WWF-Australia today released a new report showing Australia’s carbon budget is nearly blown and identified the need to significantly ramp up carbon pollution reduction targets. The findings come as the Climate Change Authority is due to release a critical report and independent recommendation on Australia’s carbon pollution targets before the end of October.
The latest IPCC science report warned that the global greenhouse gas emissions must be contained within a finite carbon budget if we are to retain a reasonable chance of keeping global warming below 2 degrees Celsius. More than half of this global carbon budget has already been used up.
Australia’s carbon budget
WWF commissioned global consultants Ecofys to analyse Australia’s position. The key findings, which have been submitted to the Climate Change Authority, are:
- Australia’s fair share of the world’s carbon budget is estimated to be no more than 18 billion tonnes and Australia has already used up between 66% and 84%of that budget.
- If annual emissions remain at the current level, Australia’s entire budget would be used up in a little over a decade, if not sooner.
- For Australia to do its fair share our pollution reduction targets need to be:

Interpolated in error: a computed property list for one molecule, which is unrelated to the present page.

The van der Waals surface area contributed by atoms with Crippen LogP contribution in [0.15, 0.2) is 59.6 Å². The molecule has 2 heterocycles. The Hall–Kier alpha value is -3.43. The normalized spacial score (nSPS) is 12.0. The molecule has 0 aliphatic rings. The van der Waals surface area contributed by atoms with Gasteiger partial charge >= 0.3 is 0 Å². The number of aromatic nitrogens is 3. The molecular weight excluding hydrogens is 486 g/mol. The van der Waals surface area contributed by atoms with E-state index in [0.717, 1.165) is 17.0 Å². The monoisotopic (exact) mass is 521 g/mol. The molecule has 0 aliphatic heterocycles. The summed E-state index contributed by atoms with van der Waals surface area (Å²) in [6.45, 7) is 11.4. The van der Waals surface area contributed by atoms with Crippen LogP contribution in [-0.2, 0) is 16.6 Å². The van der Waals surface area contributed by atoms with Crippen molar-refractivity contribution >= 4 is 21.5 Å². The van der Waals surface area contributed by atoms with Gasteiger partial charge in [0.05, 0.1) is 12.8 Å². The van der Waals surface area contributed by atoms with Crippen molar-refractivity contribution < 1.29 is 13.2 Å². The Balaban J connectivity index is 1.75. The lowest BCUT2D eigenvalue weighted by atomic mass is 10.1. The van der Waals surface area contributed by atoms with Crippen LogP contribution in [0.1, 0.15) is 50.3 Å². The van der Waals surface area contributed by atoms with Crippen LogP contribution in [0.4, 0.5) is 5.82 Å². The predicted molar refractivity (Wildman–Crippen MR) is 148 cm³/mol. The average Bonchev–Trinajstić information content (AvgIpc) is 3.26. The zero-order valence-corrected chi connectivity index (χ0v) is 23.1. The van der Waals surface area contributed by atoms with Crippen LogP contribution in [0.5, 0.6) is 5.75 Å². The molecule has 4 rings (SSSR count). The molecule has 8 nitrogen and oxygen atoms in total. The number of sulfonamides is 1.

27 – 34% below 2000 levels by 2020
82 – 101%below 2000 levels by 2030
98 – 106% below 2000 levels by 2050
Australia has made an unconditional commitment to reduce pollution by at least 5% below 2000 levels by 2020 and to increase that target to as much as 25% if other countries take similar action.
“We’ve nearly blown our carbon budget already and time is running out. If we’re serious about keeping global warming below 2°C then we should immediately move to at least a 25% target,” WWF-Australia National Manager Climate Change, Kellie Caught said.
“A 25% pollution reduction target for 2020 is the bare minimum to put Australia back on track to meet our long-term carbon budget.”
“The good news is that other countries are taking stronger action. Unless Australia strengthens its target we risk falling out of step with key trading partners, such as China and the United States,” MsCaught said.
“The only credible way to meet stronger targets is if we have a stable, long-term policy framework in place, including a price and limit on pollution.”
“Just as we need a stable plan for our economic bottom line, we also need a stable long-term approach to our carbon budget.”
“WWF is urging the Government to consult with key stakeholders to identify an environmentally effective, economically efficient and stable policy framework that is supported by Parliament, before repealing Australia’s current climate laws.”